> Two women who work with victims of trafficking, and who asked to be
> identified only as Katya and
> Olga, were more critical. Many of the unrepentant Ukrainian women,
> awaiting deportation from
> Turkey, did not regard themselves as victims, and one said it was
> possible to earn up to 5,000
> dollars a month in her line of work. Olga and Katya said that including
> those remarks in the film
> might encourage women to work as prostitutes abroad. "Prostitution is
> the woman's private choice,
> but we don't really want anyone to present prostitution as a great job,"
> said Olga.
> In the section on Brussels, the camera lingers on women posing in the
> windows of the red-light
> district. The town appears brightly colored, the girls are beautiful. Katya
> objected to what she
> viewed as the element of voyeurism and fascination in those scenes. "It
> portrayed the face of a
> prostitute, not a victim of sexual traffic," she said. Shavel was surprised
> by the criticism. He said he
> was directed to make a film that "would make no woman ever wanting to
> go abroad." Shavel said
> the crew found that prostitutes are indeed exploited. "They work for
> bread and butter and
> cigarettes," he said. However, he acknowledged that, in Turkey, the
> women can earn good money in
> decent working conditions. He also said that Turks expressed respect
> and liking for Ukrainian
> women, who constitute, by far, the largest ethnic group among the
> country's foreign sex workers.
> Besides "Ukrexport," the IOM has commissioned two other documentary
> films. The organization
> has also produced posters and leaflets detailing typical trafficking cases,
> and recommending simple
> precautions for women considering work abroad, such as ensuring their
> foreign job is clearly defined
> in a contract and leaving a photocopy of their passport and contact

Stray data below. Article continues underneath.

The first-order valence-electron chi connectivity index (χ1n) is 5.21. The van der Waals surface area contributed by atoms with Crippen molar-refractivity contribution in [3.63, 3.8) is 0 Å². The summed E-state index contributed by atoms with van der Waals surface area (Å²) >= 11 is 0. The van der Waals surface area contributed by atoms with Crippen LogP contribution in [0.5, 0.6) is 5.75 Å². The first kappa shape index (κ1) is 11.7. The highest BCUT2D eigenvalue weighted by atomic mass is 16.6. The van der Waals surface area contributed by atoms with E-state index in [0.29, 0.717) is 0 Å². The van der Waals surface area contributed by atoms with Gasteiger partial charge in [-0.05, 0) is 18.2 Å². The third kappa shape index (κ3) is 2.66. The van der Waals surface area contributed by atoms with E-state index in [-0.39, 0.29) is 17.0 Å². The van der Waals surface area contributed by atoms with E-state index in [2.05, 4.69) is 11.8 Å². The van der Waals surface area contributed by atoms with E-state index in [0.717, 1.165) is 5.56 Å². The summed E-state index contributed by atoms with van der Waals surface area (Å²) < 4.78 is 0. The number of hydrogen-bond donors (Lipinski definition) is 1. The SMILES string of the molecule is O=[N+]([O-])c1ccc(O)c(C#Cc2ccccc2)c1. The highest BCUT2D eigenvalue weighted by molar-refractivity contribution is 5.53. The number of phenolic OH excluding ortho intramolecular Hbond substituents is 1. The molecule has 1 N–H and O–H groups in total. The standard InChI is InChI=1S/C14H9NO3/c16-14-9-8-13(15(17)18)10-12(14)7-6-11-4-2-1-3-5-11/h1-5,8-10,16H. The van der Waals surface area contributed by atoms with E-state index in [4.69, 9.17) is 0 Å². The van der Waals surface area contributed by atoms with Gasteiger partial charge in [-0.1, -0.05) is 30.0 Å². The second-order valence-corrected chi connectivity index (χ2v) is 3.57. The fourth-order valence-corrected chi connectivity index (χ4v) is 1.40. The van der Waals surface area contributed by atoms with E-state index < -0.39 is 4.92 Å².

> numbers and addresses with
> friends and family. The leaflet also provides contact numbers of
> Ukrainian embassies and consulates
> in some of the primary destinations for women working abroad, including
> Germany, the Netherlands,
> Belgium, Serbia and Turkey.
> The printed material is being distributed through women's groups and aid
> organizations, youth clubs
> and regional employment centers via the Ministries of Family and Youth,
> Education, and Labor and
> Social Policy. The film was aired on nationwide television this month.
> The IOM, in association with women's groups, has also organized a
> series of screenings followed by
> group discussions in various cities around Ukraine. A group of teenagers
> from the Ukrainian debate
> center who were shown the film by the NIS-U.S. Women's Consortium,
> found "Ukrexport" a
> powerful argument against leaving the hardships of Ukraine to seek their
> fortunes in other countries.
> When a somewhat large prostitute appeared in a Brussels window,
> some of the Ukrainian teens
> giggled. But, when she spoke of having 20 clients a day, a wave of
> shock and disgust rippled
> through the viewing room.
> "It's like a horror film," said one 17-year-old girl. "I wouldn't go abroad
> after this."